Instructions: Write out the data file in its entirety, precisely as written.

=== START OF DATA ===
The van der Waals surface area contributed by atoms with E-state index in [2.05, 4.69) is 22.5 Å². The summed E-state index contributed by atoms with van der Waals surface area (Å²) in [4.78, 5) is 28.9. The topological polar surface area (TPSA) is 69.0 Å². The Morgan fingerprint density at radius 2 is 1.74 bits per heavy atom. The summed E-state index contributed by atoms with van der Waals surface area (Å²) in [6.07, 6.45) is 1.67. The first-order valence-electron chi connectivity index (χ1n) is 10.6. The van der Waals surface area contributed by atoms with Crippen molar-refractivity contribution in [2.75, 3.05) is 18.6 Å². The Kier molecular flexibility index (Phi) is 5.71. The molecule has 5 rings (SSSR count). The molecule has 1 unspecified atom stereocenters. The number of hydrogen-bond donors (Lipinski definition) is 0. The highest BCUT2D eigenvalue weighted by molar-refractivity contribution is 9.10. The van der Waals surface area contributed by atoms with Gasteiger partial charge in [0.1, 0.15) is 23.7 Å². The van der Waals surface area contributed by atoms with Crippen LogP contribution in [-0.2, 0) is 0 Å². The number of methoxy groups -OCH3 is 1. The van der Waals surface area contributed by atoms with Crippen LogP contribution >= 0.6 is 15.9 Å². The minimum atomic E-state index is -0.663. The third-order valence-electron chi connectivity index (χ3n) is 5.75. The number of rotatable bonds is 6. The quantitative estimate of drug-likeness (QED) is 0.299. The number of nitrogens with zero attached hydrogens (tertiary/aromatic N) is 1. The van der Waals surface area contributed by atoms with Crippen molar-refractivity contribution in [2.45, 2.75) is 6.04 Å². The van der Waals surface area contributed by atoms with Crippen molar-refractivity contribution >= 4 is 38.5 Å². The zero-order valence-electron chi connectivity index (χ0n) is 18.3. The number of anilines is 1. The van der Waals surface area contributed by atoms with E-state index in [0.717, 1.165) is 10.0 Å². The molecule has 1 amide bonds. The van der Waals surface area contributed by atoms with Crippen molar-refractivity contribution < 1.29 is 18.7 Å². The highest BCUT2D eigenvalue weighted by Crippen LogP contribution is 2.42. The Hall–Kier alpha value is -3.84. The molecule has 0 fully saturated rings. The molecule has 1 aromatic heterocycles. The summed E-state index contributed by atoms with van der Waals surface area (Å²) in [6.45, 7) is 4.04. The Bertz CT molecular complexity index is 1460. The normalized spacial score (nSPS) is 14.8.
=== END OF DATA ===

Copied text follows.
The van der Waals surface area contributed by atoms with E-state index in [2.05, 4.69) is 22.5 Å². The summed E-state index contributed by atoms with van der Waals surface area (Å²) in [4.78, 5) is 28.9. The topological polar surface area (TPSA) is 69.0 Å². The Morgan fingerprint density at radius 2 is 1.74 bits per heavy atom. The summed E-state index contributed by atoms with van der Waals surface area (Å²) in [6.07, 6.45) is 1.67. The first-order valence-electron chi connectivity index (χ1n) is 10.6. The van der Waals surface area contributed by atoms with Crippen molar-refractivity contribution in [2.75, 3.05) is 18.6 Å². The Kier molecular flexibility index (Phi) is 5.71. The molecule has 5 rings (SSSR count). The molecule has 1 unspecified atom stereocenters. The number of hydrogen-bond donors (Lipinski definition) is 0. The highest BCUT2D eigenvalue weighted by molar-refractivity contribution is 9.10. The van der Waals surface area contributed by atoms with Gasteiger partial charge in [0.1, 0.15) is 23.7 Å². The van der Waals surface area contributed by atoms with Crippen LogP contribution in [-0.2, 0) is 0 Å². The number of methoxy groups -OCH3 is 1. The van der Waals surface area contributed by atoms with Crippen LogP contribution >= 0.6 is 15.9 Å². The minimum atomic E-state index is -0.663. The third-order valence-electron chi connectivity index (χ3n) is 5.75. The number of rotatable bonds is 6. The quantitative estimate of drug-likeness (QED) is 0.299. The number of nitrogens with zero attached hydrogens (tertiary/aromatic N) is 1. The van der Waals surface area contributed by atoms with Crippen molar-refractivity contribution in [2.45, 2.75) is 6.04 Å². The van der Waals surface area contributed by atoms with Crippen molar-refractivity contribution >= 4 is 38.5 Å². The zero-order valence-electron chi connectivity index (χ0n) is 18.3. The number of anilines is 1. The van der Waals surface area contributed by atoms with E-state index in [0.717, 1.165) is 10.0 Å². The molecule has 1 amide bonds. The van der Waals surface area contributed by atoms with Crippen molar-refractivity contribution < 1.29 is 18.7 Å². The highest BCUT2D eigenvalue weighted by Crippen LogP contribution is 2.42. The Hall–Kier alpha value is -3.84. The molecule has 0 fully saturated rings. The molecule has 1 aromatic heterocycles. The summed E-state index contributed by atoms with van der Waals surface area (Å²) in [6.45, 7) is 4.04. The Bertz CT molecular complexity index is 1460. The normalized spacial score (nSPS) is 14.8.